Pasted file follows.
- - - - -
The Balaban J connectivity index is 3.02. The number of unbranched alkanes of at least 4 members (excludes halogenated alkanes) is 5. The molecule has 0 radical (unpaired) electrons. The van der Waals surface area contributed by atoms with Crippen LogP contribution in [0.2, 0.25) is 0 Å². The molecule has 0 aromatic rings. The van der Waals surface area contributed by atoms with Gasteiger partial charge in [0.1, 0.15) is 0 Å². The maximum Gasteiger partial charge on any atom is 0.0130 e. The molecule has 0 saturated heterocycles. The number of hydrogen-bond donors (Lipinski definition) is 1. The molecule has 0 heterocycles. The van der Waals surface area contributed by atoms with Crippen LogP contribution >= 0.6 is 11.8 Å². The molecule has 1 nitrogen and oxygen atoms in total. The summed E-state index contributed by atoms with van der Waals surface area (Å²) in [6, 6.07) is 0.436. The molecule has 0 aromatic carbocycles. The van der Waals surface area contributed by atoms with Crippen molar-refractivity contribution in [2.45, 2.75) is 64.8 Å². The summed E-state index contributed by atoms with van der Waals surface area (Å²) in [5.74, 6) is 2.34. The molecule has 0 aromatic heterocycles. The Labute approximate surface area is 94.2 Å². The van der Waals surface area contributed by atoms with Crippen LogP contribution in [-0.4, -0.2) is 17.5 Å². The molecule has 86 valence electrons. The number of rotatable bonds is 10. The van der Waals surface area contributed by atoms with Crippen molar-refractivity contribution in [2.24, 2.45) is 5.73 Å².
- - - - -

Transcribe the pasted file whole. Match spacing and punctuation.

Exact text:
The Balaban J connectivity index is 3.02. The number of unbranched alkanes of at least 4 members (excludes halogenated alkanes) is 5. The molecule has 0 radical (unpaired) electrons. The van der Waals surface area contributed by atoms with Crippen LogP contribution in [0.2, 0.25) is 0 Å². The molecule has 0 aromatic rings. The van der Waals surface area contributed by atoms with Gasteiger partial charge in [0.1, 0.15) is 0 Å². The maximum Gasteiger partial charge on any atom is 0.0130 e. The molecule has 0 saturated heterocycles. The number of hydrogen-bond donors (Lipinski definition) is 1. The molecule has 0 heterocycles. The van der Waals surface area contributed by atoms with Crippen LogP contribution >= 0.6 is 11.8 Å². The molecule has 1 nitrogen and oxygen atoms in total. The summed E-state index contributed by atoms with van der Waals surface area (Å²) in [6, 6.07) is 0.436. The molecule has 0 aromatic carbocycles. The van der Waals surface area contributed by atoms with Crippen molar-refractivity contribution in [2.45, 2.75) is 64.8 Å². The summed E-state index contributed by atoms with van der Waals surface area (Å²) in [5.74, 6) is 2.34. The molecule has 0 aromatic heterocycles. The Labute approximate surface area is 94.2 Å². The van der Waals surface area contributed by atoms with Crippen LogP contribution in [-0.4, -0.2) is 17.5 Å². The molecule has 86 valence electrons. The number of rotatable bonds is 10. The van der Waals surface area contributed by atoms with Crippen molar-refractivity contribution in [2.24, 2.45) is 5.73 Å².